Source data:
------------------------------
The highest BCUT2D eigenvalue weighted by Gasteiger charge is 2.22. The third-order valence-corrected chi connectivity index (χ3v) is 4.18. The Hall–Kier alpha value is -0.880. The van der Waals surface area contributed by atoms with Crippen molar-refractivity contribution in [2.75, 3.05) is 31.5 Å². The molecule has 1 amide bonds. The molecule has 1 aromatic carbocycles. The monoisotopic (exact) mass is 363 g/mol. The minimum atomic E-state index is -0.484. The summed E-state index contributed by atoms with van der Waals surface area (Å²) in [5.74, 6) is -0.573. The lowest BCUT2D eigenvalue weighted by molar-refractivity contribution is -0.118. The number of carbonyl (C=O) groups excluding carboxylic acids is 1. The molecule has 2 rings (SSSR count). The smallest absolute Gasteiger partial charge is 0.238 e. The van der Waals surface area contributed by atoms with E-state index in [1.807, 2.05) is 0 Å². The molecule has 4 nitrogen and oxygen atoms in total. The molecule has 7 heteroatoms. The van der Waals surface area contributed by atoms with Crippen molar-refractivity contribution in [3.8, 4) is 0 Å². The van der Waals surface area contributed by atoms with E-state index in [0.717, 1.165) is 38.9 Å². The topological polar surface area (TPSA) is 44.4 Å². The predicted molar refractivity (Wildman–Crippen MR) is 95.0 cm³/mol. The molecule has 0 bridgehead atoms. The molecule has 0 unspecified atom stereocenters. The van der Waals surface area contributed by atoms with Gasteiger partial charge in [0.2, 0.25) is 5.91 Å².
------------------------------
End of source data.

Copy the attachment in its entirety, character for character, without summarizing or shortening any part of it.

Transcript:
The highest BCUT2D eigenvalue weighted by Gasteiger charge is 2.22. The third-order valence-corrected chi connectivity index (χ3v) is 4.18. The Hall–Kier alpha value is -0.880. The van der Waals surface area contributed by atoms with Crippen molar-refractivity contribution in [2.75, 3.05) is 31.5 Å². The molecule has 1 amide bonds. The molecule has 1 aromatic carbocycles. The monoisotopic (exact) mass is 363 g/mol. The minimum atomic E-state index is -0.484. The summed E-state index contributed by atoms with van der Waals surface area (Å²) in [5.74, 6) is -0.573. The lowest BCUT2D eigenvalue weighted by molar-refractivity contribution is -0.118. The number of carbonyl (C=O) groups excluding carboxylic acids is 1. The molecule has 2 rings (SSSR count). The smallest absolute Gasteiger partial charge is 0.238 e. The van der Waals surface area contributed by atoms with E-state index in [1.807, 2.05) is 0 Å². The molecule has 4 nitrogen and oxygen atoms in total. The molecule has 7 heteroatoms. The van der Waals surface area contributed by atoms with Crippen molar-refractivity contribution in [3.8, 4) is 0 Å². The van der Waals surface area contributed by atoms with E-state index in [0.717, 1.165) is 38.9 Å². The topological polar surface area (TPSA) is 44.4 Å². The predicted molar refractivity (Wildman–Crippen MR) is 95.0 cm³/mol. The molecule has 0 bridgehead atoms. The molecule has 0 unspecified atom stereocenters. The van der Waals surface area contributed by atoms with Gasteiger partial charge in [0.2, 0.25) is 5.91 Å².